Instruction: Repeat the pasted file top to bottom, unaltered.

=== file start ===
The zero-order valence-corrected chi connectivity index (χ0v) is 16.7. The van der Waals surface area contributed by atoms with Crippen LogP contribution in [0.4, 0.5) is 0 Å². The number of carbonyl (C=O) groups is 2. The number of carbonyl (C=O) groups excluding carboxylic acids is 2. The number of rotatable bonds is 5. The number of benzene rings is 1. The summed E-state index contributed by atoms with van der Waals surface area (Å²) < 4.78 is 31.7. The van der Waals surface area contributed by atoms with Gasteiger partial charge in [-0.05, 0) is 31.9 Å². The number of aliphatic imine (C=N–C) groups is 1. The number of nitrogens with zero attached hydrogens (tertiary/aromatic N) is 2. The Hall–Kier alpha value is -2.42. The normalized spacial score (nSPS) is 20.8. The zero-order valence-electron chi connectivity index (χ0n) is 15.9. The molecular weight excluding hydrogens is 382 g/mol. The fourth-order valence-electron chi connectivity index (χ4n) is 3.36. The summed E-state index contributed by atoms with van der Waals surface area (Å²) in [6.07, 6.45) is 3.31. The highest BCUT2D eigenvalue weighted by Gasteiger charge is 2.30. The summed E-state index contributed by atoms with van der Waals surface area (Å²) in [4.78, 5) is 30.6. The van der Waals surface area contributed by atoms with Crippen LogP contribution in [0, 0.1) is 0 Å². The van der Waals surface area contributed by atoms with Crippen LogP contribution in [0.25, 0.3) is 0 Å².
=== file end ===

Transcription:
The zero-order valence-corrected chi connectivity index (χ0v) is 16.7. The van der Waals surface area contributed by atoms with Crippen LogP contribution in [0.4, 0.5) is 0 Å². The number of carbonyl (C=O) groups is 2. The number of carbonyl (C=O) groups excluding carboxylic acids is 2. The number of rotatable bonds is 5. The number of benzene rings is 1. The summed E-state index contributed by atoms with van der Waals surface area (Å²) < 4.78 is 31.7. The van der Waals surface area contributed by atoms with Gasteiger partial charge in [-0.05, 0) is 31.9 Å². The number of aliphatic imine (C=N–C) groups is 1. The number of nitrogens with zero attached hydrogens (tertiary/aromatic N) is 2. The Hall–Kier alpha value is -2.42. The normalized spacial score (nSPS) is 20.8. The zero-order valence-electron chi connectivity index (χ0n) is 15.9. The molecular weight excluding hydrogens is 382 g/mol. The fourth-order valence-electron chi connectivity index (χ4n) is 3.36. The summed E-state index contributed by atoms with van der Waals surface area (Å²) in [6.07, 6.45) is 3.31. The highest BCUT2D eigenvalue weighted by Gasteiger charge is 2.30. The summed E-state index contributed by atoms with van der Waals surface area (Å²) in [4.78, 5) is 30.6. The van der Waals surface area contributed by atoms with Crippen LogP contribution in [0, 0.1) is 0 Å². The van der Waals surface area contributed by atoms with Crippen LogP contribution in [0.25, 0.3) is 0 Å².